Shrubs Bred for Sparse Seeds Still Spread
This post contributed by Celia Smith, ESA Education Programs Coordinator
In response to growing concern about the ecological and economic impact of invasive species, there has been increasing interest in developing cultivars of ornamental shrubs that produce few or sterile seeds. However, in a study published in the October issue of BioScience, researchers at Washington University in St. Louis and the Chicago Botanic Garden found that many cultivars currently marketed as “safe” are still potentially invasive.
Invasive plant species present an ecological paradox. Many popular woody plants used in horticulture and landscaping grow readily in varied moisture and soil conditions; display numerous, long-lived blooms; and produce succulent fruits that attract birds and other backyard visitors. Yet the same characteristics that allow these species to easily adapt and thrive can also lead to invasive growth beyond the confines of a carefully managed garden.
In an effort to evade laws controlling the spread of invasive plants, the selection of common woody shrubs such as Japanese barberry and burning bush to produce fewer seeds has become popular, resulting in cultivars that are advertised as ‘safe’ or ‘non-invasive.’ Yet there is very little research to define what makes a cultivar ‘safe,’ let alone confirm whether or not it could be used to effectively control population growth of a species.
Given this lack of evidence, the authors reasoned that population modeling of 19 common species of shrubs, trees, herbs and grasses could yield much needed data on the effects of seed reduction. Their results were illuminating: simply limiting seed production in cultivars was insufficient to reduce invasive potential, because seed abundance is just one of many traits that influence how fast or densely a species can grow (case in point: click here for another timely blog post about a study documenting the effects of plant height on seed dispersal). For example, according to the BioScience article, reducing the seed production of long-lived species—like the shrubs and trees at your local nursery— by even 95% would still fail to control population increases. Furthermore, the offspring of cultivars do not necessarily produce fewer seeds themselves; in fact, they could prove significantly more fecund than their parents if they were to cross-breed.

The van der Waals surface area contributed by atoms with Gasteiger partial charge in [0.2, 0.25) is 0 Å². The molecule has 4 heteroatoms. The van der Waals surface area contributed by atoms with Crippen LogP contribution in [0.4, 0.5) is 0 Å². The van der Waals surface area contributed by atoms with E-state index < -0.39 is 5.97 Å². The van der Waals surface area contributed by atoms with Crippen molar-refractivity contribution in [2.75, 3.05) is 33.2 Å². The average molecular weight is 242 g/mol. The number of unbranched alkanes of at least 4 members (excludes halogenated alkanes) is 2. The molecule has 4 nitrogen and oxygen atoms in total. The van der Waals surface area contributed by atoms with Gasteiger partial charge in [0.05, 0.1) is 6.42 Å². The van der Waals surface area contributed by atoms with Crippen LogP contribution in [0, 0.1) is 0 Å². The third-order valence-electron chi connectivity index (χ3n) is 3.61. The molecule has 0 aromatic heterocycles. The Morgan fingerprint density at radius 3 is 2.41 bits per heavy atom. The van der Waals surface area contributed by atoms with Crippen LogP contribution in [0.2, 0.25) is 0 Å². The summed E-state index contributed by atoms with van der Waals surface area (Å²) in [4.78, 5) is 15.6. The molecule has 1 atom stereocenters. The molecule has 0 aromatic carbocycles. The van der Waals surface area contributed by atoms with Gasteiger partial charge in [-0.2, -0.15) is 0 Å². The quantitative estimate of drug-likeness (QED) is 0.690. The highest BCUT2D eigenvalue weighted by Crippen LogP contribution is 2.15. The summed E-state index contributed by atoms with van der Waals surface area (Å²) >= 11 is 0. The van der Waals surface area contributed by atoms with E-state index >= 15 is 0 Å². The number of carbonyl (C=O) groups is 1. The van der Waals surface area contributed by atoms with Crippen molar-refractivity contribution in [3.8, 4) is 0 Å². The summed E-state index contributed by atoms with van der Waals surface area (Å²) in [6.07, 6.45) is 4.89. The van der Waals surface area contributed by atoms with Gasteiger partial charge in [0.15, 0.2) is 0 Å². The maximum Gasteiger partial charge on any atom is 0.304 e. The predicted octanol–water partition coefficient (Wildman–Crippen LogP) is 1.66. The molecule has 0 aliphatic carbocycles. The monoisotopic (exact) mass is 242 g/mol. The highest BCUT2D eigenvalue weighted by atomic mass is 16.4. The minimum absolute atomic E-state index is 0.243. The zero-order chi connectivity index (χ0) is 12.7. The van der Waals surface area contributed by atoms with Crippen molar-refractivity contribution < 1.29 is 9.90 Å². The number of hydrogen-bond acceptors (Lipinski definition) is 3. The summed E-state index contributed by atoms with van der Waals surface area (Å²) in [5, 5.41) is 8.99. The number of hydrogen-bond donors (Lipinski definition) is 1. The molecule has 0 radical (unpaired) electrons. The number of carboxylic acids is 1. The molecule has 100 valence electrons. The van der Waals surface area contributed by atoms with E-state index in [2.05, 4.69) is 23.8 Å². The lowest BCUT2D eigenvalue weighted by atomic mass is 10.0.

Based on these results, the most effective way to manage the dispersal of invasive plant species may be to invest the time and funds necessary to research, develop and market more varieties that are completely sterile. An alternative solution may be to encourage gardening using native plant species.
Of course, this study is predicated on the assumption that invasive species are inherently harmful; indeed, the authors lead off by stating: : “Invasive woody plants pose serious threats to native species and ecosystems… and 82% of the invasive trees and shrubs in the United States were introduced through horticulture.” However, there are differing viewpoints on the potential harm or even value of non-native species. This issue was highlighted in a June 10 EcoTone post describing a controversial Nature essay in which the authors argued that species should be evaluated based on their net environmental impact, regardless of their origin.
Nevertheless, the fact that fecundity of non-native species used in horticulture has a powerful impact on local ecosystems and biodiversity cannot be disputed. What do you think? What is your opinion on the development of sterile lines of exotics for commercial sale? Do you have experience gardening or landscaping with native plant species?
Photo credits: Winged burning bush, Paul Wray, Iowa State University; Japanese barberry, Jil Swearingen, National Park Service